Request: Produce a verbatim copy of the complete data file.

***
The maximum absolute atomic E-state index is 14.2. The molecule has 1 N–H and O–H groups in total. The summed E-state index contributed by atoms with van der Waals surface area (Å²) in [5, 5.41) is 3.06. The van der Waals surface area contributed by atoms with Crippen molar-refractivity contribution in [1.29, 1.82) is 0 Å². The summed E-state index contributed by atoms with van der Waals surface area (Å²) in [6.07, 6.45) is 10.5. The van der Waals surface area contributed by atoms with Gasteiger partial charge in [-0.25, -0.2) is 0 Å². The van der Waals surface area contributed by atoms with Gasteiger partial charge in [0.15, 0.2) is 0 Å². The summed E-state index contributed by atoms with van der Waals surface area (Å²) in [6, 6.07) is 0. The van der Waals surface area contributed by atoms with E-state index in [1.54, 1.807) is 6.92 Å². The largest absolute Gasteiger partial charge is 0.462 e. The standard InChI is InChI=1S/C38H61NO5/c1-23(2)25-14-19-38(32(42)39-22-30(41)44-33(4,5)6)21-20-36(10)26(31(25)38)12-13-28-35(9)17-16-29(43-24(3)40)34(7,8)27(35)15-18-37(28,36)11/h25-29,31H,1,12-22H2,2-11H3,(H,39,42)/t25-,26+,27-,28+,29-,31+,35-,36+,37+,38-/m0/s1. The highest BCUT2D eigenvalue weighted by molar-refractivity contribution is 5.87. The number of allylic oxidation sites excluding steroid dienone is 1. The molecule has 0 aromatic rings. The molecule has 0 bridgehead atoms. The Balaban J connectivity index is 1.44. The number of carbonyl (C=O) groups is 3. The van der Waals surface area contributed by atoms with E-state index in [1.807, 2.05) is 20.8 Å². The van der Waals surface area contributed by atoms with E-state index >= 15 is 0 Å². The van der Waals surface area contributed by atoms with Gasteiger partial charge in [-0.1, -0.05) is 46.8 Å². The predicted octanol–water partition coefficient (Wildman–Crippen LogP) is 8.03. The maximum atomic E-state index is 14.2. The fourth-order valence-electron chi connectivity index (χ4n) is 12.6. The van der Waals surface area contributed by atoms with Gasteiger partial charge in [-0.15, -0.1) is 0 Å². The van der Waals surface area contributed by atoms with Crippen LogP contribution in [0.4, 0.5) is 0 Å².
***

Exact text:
The maximum absolute atomic E-state index is 14.2. The molecule has 1 N–H and O–H groups in total. The summed E-state index contributed by atoms with van der Waals surface area (Å²) in [5, 5.41) is 3.06. The van der Waals surface area contributed by atoms with Crippen molar-refractivity contribution in [1.29, 1.82) is 0 Å². The summed E-state index contributed by atoms with van der Waals surface area (Å²) in [6.07, 6.45) is 10.5. The van der Waals surface area contributed by atoms with Gasteiger partial charge in [-0.25, -0.2) is 0 Å². The van der Waals surface area contributed by atoms with Gasteiger partial charge in [0.15, 0.2) is 0 Å². The summed E-state index contributed by atoms with van der Waals surface area (Å²) in [6, 6.07) is 0. The van der Waals surface area contributed by atoms with E-state index in [1.54, 1.807) is 6.92 Å². The largest absolute Gasteiger partial charge is 0.462 e. The standard InChI is InChI=1S/C38H61NO5/c1-23(2)25-14-19-38(32(42)39-22-30(41)44-33(4,5)6)21-20-36(10)26(31(25)38)12-13-28-35(9)17-16-29(43-24(3)40)34(7,8)27(35)15-18-37(28,36)11/h25-29,31H,1,12-22H2,2-11H3,(H,39,42)/t25-,26+,27-,28+,29-,31+,35-,36+,37+,38-/m0/s1. The highest BCUT2D eigenvalue weighted by molar-refractivity contribution is 5.87. The number of allylic oxidation sites excluding steroid dienone is 1. The molecule has 0 aromatic rings. The molecule has 0 bridgehead atoms. The Balaban J connectivity index is 1.44. The number of carbonyl (C=O) groups is 3. The van der Waals surface area contributed by atoms with E-state index in [1.807, 2.05) is 20.8 Å². The van der Waals surface area contributed by atoms with E-state index >= 15 is 0 Å². The van der Waals surface area contributed by atoms with Gasteiger partial charge in [-0.1, -0.05) is 46.8 Å². The predicted octanol–water partition coefficient (Wildman–Crippen LogP) is 8.03. The maximum atomic E-state index is 14.2. The fourth-order valence-electron chi connectivity index (χ4n) is 12.6. The van der Waals surface area contributed by atoms with Gasteiger partial charge in [-0.15, -0.1) is 0 Å². The van der Waals surface area contributed by atoms with Crippen LogP contribution in [0.4, 0.5) is 0 Å².